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A new study finds that inherited genetic variation plays a role in who is likely to benefit from cancer immunotherapies.
New research shows that gene activity could be used to predict tumors most likely to benefit from “genotoxic” therapies
A genomic study has uncovered molecular changes in tumors that may lead to dramatic and long-lasting responses to cancer therapy.
Those who reported either an increase or decrease in imbibing were more likely to experience stress and anxiety.
Recent studies on acral melanoma presented at the 2020 Melanoma Research Alliance Scientific Retreat are showing promising findings.
Researchers found that aggressive Gleason grade group 5 prostate cancer has different subtypes with varying risks.
Doctors have used immunotherapy to treat a variety of cancers for almost five decades, and results continue to be encouraging.
Understanding the genetics of an infectious tumor in Tasmanian devils could point toward new treatment targets.
The molecular biologist was the first to clone HIV, and she helped prove that the virus causes AIDS. She also researched cancer genetics.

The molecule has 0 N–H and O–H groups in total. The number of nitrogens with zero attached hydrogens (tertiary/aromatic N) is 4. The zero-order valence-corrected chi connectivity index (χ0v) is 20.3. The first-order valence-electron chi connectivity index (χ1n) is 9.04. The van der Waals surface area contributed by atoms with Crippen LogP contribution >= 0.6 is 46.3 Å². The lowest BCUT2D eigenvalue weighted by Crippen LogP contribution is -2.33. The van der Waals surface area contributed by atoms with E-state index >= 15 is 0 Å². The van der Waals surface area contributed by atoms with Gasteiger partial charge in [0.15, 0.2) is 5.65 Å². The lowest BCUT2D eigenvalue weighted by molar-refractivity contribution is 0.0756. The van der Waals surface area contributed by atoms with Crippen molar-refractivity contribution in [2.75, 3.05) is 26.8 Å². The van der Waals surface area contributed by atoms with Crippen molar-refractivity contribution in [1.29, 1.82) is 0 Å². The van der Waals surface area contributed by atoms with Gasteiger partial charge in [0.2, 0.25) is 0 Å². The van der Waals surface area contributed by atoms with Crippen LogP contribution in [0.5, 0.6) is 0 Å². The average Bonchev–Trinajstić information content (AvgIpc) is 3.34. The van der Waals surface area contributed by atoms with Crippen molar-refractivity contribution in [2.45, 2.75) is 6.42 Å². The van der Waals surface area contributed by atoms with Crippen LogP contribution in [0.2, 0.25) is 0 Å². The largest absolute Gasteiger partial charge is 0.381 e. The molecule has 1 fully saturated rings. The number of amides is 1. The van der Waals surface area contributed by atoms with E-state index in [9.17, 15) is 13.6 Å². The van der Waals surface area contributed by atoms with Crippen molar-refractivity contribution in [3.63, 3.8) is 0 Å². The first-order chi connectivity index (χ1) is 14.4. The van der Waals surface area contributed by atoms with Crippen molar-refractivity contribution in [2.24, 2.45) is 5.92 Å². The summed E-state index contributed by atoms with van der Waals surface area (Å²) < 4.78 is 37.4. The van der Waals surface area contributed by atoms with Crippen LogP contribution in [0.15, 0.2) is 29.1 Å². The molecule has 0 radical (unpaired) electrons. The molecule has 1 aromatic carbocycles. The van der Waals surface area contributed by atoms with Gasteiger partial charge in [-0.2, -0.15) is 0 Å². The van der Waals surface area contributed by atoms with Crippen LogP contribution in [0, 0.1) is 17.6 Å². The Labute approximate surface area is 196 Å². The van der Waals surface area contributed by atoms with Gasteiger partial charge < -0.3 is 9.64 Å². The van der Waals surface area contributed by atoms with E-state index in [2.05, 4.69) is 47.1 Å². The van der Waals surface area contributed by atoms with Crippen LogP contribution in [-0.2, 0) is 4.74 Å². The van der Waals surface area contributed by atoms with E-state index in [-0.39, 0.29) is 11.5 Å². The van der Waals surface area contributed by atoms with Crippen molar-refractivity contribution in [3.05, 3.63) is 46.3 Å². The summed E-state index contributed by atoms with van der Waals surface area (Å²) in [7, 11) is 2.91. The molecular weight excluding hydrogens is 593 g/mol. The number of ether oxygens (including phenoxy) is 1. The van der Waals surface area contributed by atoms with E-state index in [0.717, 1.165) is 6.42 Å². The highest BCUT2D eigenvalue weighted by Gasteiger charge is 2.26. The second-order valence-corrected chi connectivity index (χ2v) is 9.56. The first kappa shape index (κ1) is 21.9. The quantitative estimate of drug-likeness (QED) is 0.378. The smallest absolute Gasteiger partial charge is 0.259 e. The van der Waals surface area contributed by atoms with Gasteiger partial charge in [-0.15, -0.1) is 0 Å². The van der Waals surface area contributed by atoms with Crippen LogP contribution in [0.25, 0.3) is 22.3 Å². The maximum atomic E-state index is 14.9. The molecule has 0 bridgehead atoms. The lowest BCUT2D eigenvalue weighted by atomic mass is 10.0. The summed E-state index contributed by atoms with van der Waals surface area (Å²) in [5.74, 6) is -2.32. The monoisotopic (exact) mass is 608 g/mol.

NCI awards Fred Hutch $3.5M to create a colorectal cancer risk calculator based on data from multiethnic populations.
These cancers include those that are rare among adults under 40, such as breast, colon, pancreas, kidney, prostate and ovarian cancer.
Researchers analyzed how a combination of cancer treatments and inherited mutations in DNA-repair genes predicted new cancers.
The maps may create opportunities to identify cancers much earlier than is currently possible, the study leaders believe.
In light of the new findings, “we are thinking about how we can target all this extra DNA that’s important on these circles.”
By combining the tools of pathology, computational modeling and genomics, the project hopes to discover and test therapeutic interventions.
If the disease is caught early, survival rates increase dramatically, underscoring the need to identify those who may be at risk.
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